Statistics on HIV/AIDS, STDs and Unintended Pregnancy
African-American youth are disproportionately affected by HIV/AIDS, sexually transmitted diseases (STDs) and unintended pregnancy. Race and ethnicity are not risk factors but are risk markers that correlate with fundamental determinants of health such as poverty and limited access to quality health care.
- The African-American rate of HIV/AIDS infection is five times higher than that for Caucasians; 38 percent AIDS cases reported to the U.S. Centers for Disease Control and Prevention (CDC) has been African-American.
- African-American adolescents 13 - 19 accounted for 1,919 AIDS cases(55 percent females) and 3,517 HIV infections (62% females); AIDS is the fourth leading cause of death among African Americans ages 25 to 44 -- a group likely to have contracted HIV as adolescents.
- As of December 2001, African Americans, who represent about 13 percent of Illinois' population (taken from the 1999 U.S. Estimates of State Population), accounted for 48 percent of new reported cases of HIV/AIDS.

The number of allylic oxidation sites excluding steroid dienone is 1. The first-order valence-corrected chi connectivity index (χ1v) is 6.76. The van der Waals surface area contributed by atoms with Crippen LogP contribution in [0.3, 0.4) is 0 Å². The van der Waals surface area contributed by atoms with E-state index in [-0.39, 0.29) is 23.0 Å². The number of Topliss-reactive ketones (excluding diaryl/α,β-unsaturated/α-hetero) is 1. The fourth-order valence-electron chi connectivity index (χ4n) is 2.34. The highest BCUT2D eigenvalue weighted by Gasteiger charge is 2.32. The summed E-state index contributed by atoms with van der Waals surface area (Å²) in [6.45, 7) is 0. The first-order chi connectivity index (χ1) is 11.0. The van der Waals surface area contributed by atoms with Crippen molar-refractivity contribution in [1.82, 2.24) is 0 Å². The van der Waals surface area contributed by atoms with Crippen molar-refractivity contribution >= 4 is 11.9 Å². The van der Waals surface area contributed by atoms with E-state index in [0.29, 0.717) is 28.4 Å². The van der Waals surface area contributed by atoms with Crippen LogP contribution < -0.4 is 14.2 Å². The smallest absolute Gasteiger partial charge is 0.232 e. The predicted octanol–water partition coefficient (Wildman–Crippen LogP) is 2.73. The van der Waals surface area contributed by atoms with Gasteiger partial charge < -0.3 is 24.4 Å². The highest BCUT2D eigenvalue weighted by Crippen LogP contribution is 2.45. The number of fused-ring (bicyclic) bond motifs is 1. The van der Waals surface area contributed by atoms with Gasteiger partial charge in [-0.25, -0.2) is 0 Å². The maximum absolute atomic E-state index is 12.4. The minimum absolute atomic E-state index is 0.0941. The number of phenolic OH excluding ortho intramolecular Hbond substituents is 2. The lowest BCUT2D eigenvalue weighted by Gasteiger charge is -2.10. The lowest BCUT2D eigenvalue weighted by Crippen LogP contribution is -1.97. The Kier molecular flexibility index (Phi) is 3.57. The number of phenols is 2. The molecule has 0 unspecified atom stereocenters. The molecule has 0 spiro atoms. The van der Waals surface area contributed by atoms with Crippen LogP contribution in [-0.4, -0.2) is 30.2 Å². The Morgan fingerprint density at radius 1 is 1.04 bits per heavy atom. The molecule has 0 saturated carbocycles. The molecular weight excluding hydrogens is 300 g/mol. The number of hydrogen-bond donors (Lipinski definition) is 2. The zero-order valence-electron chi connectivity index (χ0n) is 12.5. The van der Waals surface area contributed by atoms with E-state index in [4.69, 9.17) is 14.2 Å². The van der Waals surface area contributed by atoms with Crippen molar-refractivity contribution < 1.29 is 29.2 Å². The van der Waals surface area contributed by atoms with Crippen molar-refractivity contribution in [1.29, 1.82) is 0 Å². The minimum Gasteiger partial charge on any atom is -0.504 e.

- As of December 2001, African Americans accounted for 58 percent of reported AIDS cases in Illinois adolescents ages 13 to 19.
Sexually Transmitted Diseases (STDs)
National statistics illustrate a higher rate of STDs among African-American adolescents:
- Reported primary and secondary syphilis rates among 15 - 19 year old males and females are higher for African Americans than for other racial and ethnic groups.
- Among all racial, ethnic and age categories, gonorrhea rates were highest in 1999 for African Americans ages 15 - 24 years.
In 2000, African Americans accounted for the highest number of reported cases for reportable STDs in Illinois adolescents ages 10 to 19:
- 74 percent, or 4,258 cases, of gonorrhea infections
- 56 percent, or 7,300 cases, of chlamydia infections
- 84 percent, or 51 cases, of syphilis infections
- The teen birth rate for African Americans ages 15 to 19 declined 26 percent between 1991 and 1996; despite this decline, the African-American teen birth rate remains at 85.3 births per 1,000 women, almost double the rate for Caucasian teens of 45.4 births per 1,000 women.
- African-American teens accounted for 23 percent of teen births in 1995.
Illinois has the third-highest rate of all states for teenage pregnancy among African Americans ages 15 to 19; each year 126.2 babies per 1,000 teens are born to African Americans.